DOT Issues Counterfeit Vehicle Air Bag Safety Advisory
October 15, 2012
On October 10, 2012, the U.S. Department of Transportation’s National Highway Traffic Safety Administration (NHTSA) issued a safety advisory to alert the public about the possibility of counterfeit air bags being installed in passenger vehicles that required a replacement due to vehicle crash.
Experts believe this issue affects less than 0.1 percent of the U.S. vehicle fleet. Only vehicles which have had an air bag replaced within the past three years by a repair shop that is not part of a new car dealership may be at risk.
The Pipeline and Hazardous Materials Safety Administration (PHMSA) is urging first responders to review the NHTSA safety advisory and take additional safety measures and precautions when responding to motor vehicle crashes involving the vehicles identified by NHTSA. PHMSA also requests that first responders notify NHTSA or PHMSA if they believe that a counterfeit airbag may have been involved in an accident.
The counterfeit air bags look nearly identical to original manufacturers’ equipment parts—including bearing the insignia and branding of major automakers. NHTSA tests have shown consistent malfunctioning of these devices ranging from non-deployment of the air bag to the expulsion of metal shrapnel during deployment. NHTSA is not aware of any deaths or injuries connected to counterfeit air bags.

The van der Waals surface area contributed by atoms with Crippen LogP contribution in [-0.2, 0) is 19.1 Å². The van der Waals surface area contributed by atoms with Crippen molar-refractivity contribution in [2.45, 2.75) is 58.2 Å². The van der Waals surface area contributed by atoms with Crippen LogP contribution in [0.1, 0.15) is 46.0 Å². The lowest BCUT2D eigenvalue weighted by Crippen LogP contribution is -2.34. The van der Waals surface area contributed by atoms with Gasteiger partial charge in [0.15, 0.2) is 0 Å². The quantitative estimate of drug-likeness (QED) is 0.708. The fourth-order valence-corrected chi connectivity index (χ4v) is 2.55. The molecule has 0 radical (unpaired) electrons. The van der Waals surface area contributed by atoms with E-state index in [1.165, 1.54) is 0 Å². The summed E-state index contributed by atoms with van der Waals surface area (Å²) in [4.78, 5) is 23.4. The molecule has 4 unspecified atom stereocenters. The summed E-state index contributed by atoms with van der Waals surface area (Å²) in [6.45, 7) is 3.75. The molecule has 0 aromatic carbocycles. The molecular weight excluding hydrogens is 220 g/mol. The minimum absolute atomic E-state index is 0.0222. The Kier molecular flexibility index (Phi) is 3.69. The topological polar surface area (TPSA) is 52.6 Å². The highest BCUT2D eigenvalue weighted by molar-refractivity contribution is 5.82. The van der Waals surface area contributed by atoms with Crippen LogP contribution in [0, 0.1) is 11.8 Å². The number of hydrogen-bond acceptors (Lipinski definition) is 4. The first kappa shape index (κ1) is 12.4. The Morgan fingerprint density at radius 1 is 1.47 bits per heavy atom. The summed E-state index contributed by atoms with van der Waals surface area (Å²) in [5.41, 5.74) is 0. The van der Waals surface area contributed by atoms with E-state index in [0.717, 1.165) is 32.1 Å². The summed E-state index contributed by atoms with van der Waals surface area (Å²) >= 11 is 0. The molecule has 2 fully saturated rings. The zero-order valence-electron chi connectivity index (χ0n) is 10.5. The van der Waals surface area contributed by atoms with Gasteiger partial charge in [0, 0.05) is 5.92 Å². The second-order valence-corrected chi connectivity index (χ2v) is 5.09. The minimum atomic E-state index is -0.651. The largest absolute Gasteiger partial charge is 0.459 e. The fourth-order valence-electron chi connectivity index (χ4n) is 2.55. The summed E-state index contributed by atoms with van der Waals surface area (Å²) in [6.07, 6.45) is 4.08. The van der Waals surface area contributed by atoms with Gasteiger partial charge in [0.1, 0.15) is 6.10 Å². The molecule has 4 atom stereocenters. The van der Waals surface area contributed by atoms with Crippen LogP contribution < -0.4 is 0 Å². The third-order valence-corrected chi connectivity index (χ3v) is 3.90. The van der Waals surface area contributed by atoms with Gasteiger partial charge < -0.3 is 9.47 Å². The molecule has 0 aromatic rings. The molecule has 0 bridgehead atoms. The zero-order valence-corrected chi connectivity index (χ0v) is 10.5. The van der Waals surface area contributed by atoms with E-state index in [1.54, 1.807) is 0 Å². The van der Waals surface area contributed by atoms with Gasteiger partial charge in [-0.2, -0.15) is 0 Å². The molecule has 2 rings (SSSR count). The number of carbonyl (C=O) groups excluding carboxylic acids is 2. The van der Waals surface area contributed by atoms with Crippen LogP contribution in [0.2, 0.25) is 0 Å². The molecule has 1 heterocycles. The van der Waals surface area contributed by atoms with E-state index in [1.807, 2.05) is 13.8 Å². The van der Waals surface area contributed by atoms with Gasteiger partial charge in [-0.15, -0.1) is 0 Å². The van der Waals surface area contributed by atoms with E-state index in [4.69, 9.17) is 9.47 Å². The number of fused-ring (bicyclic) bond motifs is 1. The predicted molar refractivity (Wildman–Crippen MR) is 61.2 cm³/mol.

However, it is important to remember that air bags are considered explosive devices because of the actuators, and they must be handled and transported in accordance with the hazardous materials safety regulations.
For questions about transporting these devices, please call PHMSA’s Hazardous Materials Information Center at 1-800-467-4922. For more information and updates, please visit www.safercar.gov.